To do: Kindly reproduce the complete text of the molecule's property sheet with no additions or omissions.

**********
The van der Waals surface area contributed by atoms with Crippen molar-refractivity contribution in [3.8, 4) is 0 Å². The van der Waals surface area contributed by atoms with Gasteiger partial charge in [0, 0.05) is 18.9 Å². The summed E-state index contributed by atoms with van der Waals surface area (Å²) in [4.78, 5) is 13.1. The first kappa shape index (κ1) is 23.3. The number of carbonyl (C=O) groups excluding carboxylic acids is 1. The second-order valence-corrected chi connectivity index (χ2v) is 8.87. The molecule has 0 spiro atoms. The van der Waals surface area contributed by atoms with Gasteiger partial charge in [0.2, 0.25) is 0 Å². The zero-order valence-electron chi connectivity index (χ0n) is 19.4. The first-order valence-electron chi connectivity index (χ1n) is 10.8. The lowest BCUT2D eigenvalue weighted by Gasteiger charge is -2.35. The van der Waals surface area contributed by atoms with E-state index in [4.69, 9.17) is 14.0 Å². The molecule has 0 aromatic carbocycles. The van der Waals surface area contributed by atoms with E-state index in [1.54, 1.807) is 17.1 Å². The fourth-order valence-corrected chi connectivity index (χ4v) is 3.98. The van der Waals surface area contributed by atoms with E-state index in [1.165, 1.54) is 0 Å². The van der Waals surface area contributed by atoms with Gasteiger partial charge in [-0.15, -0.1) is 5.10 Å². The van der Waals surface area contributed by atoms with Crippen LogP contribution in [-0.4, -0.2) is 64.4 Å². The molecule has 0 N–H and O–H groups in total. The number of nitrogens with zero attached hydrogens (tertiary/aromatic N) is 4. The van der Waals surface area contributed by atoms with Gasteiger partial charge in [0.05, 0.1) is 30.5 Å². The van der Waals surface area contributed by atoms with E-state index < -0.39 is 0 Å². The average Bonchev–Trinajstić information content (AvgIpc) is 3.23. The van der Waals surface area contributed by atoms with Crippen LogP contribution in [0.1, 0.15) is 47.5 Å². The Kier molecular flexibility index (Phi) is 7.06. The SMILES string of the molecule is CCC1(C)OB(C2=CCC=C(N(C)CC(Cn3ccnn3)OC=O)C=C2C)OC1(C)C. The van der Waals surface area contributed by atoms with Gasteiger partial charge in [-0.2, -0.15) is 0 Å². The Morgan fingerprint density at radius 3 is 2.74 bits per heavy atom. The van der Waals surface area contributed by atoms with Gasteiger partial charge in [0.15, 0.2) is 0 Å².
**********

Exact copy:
The van der Waals surface area contributed by atoms with Crippen molar-refractivity contribution in [3.8, 4) is 0 Å². The van der Waals surface area contributed by atoms with Gasteiger partial charge in [0, 0.05) is 18.9 Å². The summed E-state index contributed by atoms with van der Waals surface area (Å²) in [4.78, 5) is 13.1. The first kappa shape index (κ1) is 23.3. The number of carbonyl (C=O) groups excluding carboxylic acids is 1. The second-order valence-corrected chi connectivity index (χ2v) is 8.87. The molecule has 0 spiro atoms. The van der Waals surface area contributed by atoms with Gasteiger partial charge in [0.2, 0.25) is 0 Å². The zero-order valence-electron chi connectivity index (χ0n) is 19.4. The first-order valence-electron chi connectivity index (χ1n) is 10.8. The lowest BCUT2D eigenvalue weighted by Gasteiger charge is -2.35. The van der Waals surface area contributed by atoms with E-state index in [4.69, 9.17) is 14.0 Å². The molecule has 0 aromatic carbocycles. The van der Waals surface area contributed by atoms with E-state index in [1.54, 1.807) is 17.1 Å². The fourth-order valence-corrected chi connectivity index (χ4v) is 3.98. The van der Waals surface area contributed by atoms with E-state index in [1.165, 1.54) is 0 Å². The van der Waals surface area contributed by atoms with Gasteiger partial charge in [-0.15, -0.1) is 5.10 Å². The van der Waals surface area contributed by atoms with Crippen LogP contribution in [-0.4, -0.2) is 64.4 Å². The molecule has 0 N–H and O–H groups in total. The number of nitrogens with zero attached hydrogens (tertiary/aromatic N) is 4. The van der Waals surface area contributed by atoms with Gasteiger partial charge in [0.05, 0.1) is 30.5 Å². The van der Waals surface area contributed by atoms with E-state index < -0.39 is 0 Å². The average Bonchev–Trinajstić information content (AvgIpc) is 3.23. The van der Waals surface area contributed by atoms with Crippen LogP contribution in [0.1, 0.15) is 47.5 Å². The Kier molecular flexibility index (Phi) is 7.06. The SMILES string of the molecule is CCC1(C)OB(C2=CCC=C(N(C)CC(Cn3ccnn3)OC=O)C=C2C)OC1(C)C. The van der Waals surface area contributed by atoms with Gasteiger partial charge in [-0.2, -0.15) is 0 Å². The Morgan fingerprint density at radius 3 is 2.74 bits per heavy atom. The van der Waals surface area contributed by atoms with Gasteiger partial charge in [0.15, 0.2) is 0 Å².